Ex-Eagle Don Felder's Solo Flight Takes a Road to Forever
For anyone making a Top 10 list of classic rock's most iconic songs, of course there has to be a slot for "Hotel California." Right up there with "Hey Jude," "Stairway to Heaven," "Layla" and "Smoke on the Water."
ABC Public Relations Don Felder with his signature twin-necked guitar.
The 1977 Eagles song -- written by band members Don Henley, Glenn Frey, and Don Felder -- has a melody as memorable as its lyrics are cryptic. And while the No 1 hit is arguably the band's most memorable track, it wasn't until fairly recently that Felder realized just how iconic it has become.
"I was playing a small gig two years ago for the United Nations in Washington, D.C. for about 500 heads of state, political personalities and dignitaries from all over the world," the affable Felder recalls today. "And probably half of them didn't speak English.
"But when I went out to play 'Hotel California,' the place just erupted," he continues. "Everybody stood up and applauded and knew that song. And to me, that meant more than standing on stage and playing it even for 100,000 people."
Felder's ousting from the Eagles' nest and subsequent lawsuits over membership and money has been well-documented. But he and his own band will be coming to the Woodlands this Sunday on a package tour with fellow classic rockers Styx and Foreigner.
The impossibly young-looking 68-year-old is also touring on the re-release of his most recent solo record, Road to Forever (INGrooves). The extended edition features four additional tracks to go with the original version's dozen.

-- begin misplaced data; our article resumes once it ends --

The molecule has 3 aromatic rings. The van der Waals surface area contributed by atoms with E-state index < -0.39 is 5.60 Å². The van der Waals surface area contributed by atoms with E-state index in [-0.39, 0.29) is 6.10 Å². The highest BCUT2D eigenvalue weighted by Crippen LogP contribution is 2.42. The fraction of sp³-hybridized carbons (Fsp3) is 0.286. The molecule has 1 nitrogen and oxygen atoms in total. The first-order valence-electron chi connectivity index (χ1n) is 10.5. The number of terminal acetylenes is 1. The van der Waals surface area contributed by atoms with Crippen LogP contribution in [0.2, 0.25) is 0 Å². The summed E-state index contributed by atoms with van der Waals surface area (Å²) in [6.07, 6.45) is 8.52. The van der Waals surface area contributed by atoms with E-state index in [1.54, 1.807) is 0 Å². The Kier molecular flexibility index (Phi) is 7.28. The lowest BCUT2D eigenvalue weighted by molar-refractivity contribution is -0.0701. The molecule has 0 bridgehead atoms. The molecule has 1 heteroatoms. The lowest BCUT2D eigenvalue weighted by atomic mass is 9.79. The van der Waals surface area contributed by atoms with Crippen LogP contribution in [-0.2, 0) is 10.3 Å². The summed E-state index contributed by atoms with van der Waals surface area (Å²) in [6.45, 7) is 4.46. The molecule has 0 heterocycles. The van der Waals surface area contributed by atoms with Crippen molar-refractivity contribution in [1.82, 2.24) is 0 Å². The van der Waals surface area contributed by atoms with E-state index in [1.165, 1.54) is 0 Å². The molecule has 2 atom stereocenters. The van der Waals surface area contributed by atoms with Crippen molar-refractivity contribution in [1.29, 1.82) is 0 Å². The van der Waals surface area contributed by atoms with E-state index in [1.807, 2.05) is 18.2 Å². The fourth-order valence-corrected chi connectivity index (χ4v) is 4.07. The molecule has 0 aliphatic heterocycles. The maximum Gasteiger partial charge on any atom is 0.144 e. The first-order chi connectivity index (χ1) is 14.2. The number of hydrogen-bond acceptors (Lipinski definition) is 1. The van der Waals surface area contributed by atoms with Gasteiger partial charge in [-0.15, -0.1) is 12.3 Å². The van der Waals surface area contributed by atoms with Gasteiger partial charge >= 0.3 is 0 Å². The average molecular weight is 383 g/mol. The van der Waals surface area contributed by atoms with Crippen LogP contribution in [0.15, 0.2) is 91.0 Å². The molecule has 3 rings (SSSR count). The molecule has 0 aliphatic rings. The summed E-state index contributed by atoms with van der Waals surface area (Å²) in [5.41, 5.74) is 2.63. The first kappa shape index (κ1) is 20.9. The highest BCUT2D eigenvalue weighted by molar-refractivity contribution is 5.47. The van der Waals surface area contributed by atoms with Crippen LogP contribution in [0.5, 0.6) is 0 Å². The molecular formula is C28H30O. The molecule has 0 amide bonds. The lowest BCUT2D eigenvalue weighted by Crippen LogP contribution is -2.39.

"Some places like Amazon, iTunes, and Japanese distributors wanted exclusive songs when it came out, so that's where those come from. I'm glad to see them all living together now in the same place like they were supposed to!" Felder laughs.
With numbers running the gamut from hard rock and ballads to laid-back grooves and even a lullaby, Felder notes that it was "liberating" to do the project, especially coming on the heels of a divorce from his wife of 29 years. The subject and the surrounding feelings color a number of tunes, including "You Don't Have Me," "Heal Me," "Over You" and "Wash Away," the last co-written with longtime friend Tommy Shaw of Styx.
"If there's a human common denominator in life, it's that life batters us emotionally -- loss of loved ones and family, heartbreak from relationships," he says in explaining the song. "All these become scars on our heart, and we all wish we could go through the process to wash away all that pain and history we carry."
However, Felder also quick to point out that he and his ex-wife, who have four children together, have a "wonderful" current relationship and often spend holidays together with their new significant others.
"It was amicable," Felder offers. "We just sat down and decided to spare ourselves the agony of a long process and keep the money for our kids instead of giving it to lawyers. We still talk on the phone once every week or two, we have hundreds of friends together, compassion for each other, and we shared and appreciated the time we had together. But we're happier individually now."
Felder's divorce from the Eagles hasn't been so quite amicable (more on that in Part 2 of this interview), but he's kept other musical friendships intact and thriving, as Felder is at the axis of a sort of Florida Classic Rock Galaxy.
Duane Allman taught him some new ways to play slide guitar. He and Stephen Stills have been friends and collaborators since they were teens and Felder's mother would drive them to shows. And a young Felder once gave guitar lessons to an even younger student -- a guy named Tom Petty. He would go on to do pretty OK for himself.
"Stephen now lives about a mile down the road from me," Felder laughs. "We play golf, do charity events together, even go to each other's kids' birthday parties!"
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